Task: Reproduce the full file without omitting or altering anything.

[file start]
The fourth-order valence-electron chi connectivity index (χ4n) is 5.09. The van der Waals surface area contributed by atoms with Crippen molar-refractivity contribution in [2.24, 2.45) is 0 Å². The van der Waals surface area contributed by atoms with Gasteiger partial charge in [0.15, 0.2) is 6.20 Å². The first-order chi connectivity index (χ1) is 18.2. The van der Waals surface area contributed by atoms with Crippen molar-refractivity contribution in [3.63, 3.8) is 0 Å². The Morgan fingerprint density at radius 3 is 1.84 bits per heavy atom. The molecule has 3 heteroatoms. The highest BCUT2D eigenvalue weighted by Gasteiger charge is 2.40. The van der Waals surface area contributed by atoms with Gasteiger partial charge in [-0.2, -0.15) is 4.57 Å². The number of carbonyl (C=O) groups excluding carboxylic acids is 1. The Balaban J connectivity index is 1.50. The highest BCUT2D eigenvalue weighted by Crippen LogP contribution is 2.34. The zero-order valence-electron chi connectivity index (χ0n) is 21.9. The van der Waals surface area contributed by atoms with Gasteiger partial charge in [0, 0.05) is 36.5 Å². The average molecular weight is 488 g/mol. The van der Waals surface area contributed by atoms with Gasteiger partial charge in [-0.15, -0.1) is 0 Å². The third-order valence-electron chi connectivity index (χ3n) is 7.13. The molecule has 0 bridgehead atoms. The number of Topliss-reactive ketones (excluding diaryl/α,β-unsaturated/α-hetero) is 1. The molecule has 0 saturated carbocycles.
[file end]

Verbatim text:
The fourth-order valence-electron chi connectivity index (χ4n) is 5.09. The van der Waals surface area contributed by atoms with Crippen molar-refractivity contribution in [2.24, 2.45) is 0 Å². The van der Waals surface area contributed by atoms with Gasteiger partial charge in [0.15, 0.2) is 6.20 Å². The first-order chi connectivity index (χ1) is 18.2. The van der Waals surface area contributed by atoms with Crippen molar-refractivity contribution in [3.63, 3.8) is 0 Å². The Morgan fingerprint density at radius 3 is 1.84 bits per heavy atom. The molecule has 3 heteroatoms. The highest BCUT2D eigenvalue weighted by Gasteiger charge is 2.40. The van der Waals surface area contributed by atoms with Gasteiger partial charge in [-0.2, -0.15) is 4.57 Å². The number of carbonyl (C=O) groups excluding carboxylic acids is 1. The Balaban J connectivity index is 1.50. The highest BCUT2D eigenvalue weighted by Crippen LogP contribution is 2.34. The zero-order valence-electron chi connectivity index (χ0n) is 21.9. The van der Waals surface area contributed by atoms with Gasteiger partial charge in [0, 0.05) is 36.5 Å². The average molecular weight is 488 g/mol. The van der Waals surface area contributed by atoms with Gasteiger partial charge in [-0.15, -0.1) is 0 Å². The third-order valence-electron chi connectivity index (χ3n) is 7.13. The molecule has 0 bridgehead atoms. The number of Topliss-reactive ketones (excluding diaryl/α,β-unsaturated/α-hetero) is 1. The molecule has 0 saturated carbocycles.